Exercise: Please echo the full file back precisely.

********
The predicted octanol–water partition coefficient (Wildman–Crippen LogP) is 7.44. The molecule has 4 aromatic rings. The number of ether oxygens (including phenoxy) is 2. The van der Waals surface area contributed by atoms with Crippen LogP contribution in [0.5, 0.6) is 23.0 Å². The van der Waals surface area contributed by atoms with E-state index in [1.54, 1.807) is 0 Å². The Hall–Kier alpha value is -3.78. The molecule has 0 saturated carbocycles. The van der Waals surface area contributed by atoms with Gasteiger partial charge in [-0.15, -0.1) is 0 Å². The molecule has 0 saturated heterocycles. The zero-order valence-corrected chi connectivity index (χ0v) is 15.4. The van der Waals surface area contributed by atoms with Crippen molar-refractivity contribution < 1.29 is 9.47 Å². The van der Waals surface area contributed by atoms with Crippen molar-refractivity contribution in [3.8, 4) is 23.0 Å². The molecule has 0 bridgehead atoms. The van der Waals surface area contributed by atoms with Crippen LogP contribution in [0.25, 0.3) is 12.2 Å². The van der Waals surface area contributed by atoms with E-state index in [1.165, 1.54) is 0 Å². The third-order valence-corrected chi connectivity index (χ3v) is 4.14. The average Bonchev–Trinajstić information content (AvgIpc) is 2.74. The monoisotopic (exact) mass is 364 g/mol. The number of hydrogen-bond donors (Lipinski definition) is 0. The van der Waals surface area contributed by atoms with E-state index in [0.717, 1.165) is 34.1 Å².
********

The predicted octanol–water partition coefficient (Wildman–Crippen LogP) is 7.44. The molecule has 4 aromatic rings. The number of ether oxygens (including phenoxy) is 2. The van der Waals surface area contributed by atoms with Crippen LogP contribution in [0.5, 0.6) is 23.0 Å². The van der Waals surface area contributed by atoms with E-state index in [1.54, 1.807) is 0 Å². The Hall–Kier alpha value is -3.78. The molecule has 0 saturated carbocycles. The van der Waals surface area contributed by atoms with Gasteiger partial charge in [-0.15, -0.1) is 0 Å². The molecule has 0 saturated heterocycles. The zero-order valence-corrected chi connectivity index (χ0v) is 15.4. The van der Waals surface area contributed by atoms with Crippen molar-refractivity contribution < 1.29 is 9.47 Å². The van der Waals surface area contributed by atoms with Crippen molar-refractivity contribution in [3.8, 4) is 23.0 Å². The molecule has 0 bridgehead atoms. The van der Waals surface area contributed by atoms with Crippen LogP contribution in [0.25, 0.3) is 12.2 Å². The van der Waals surface area contributed by atoms with E-state index in [1.165, 1.54) is 0 Å². The third-order valence-corrected chi connectivity index (χ3v) is 4.14. The average Bonchev–Trinajstić information content (AvgIpc) is 2.74. The monoisotopic (exact) mass is 364 g/mol. The number of hydrogen-bond donors (Lipinski definition) is 0. The van der Waals surface area contributed by atoms with E-state index in [0.717, 1.165) is 34.1 Å².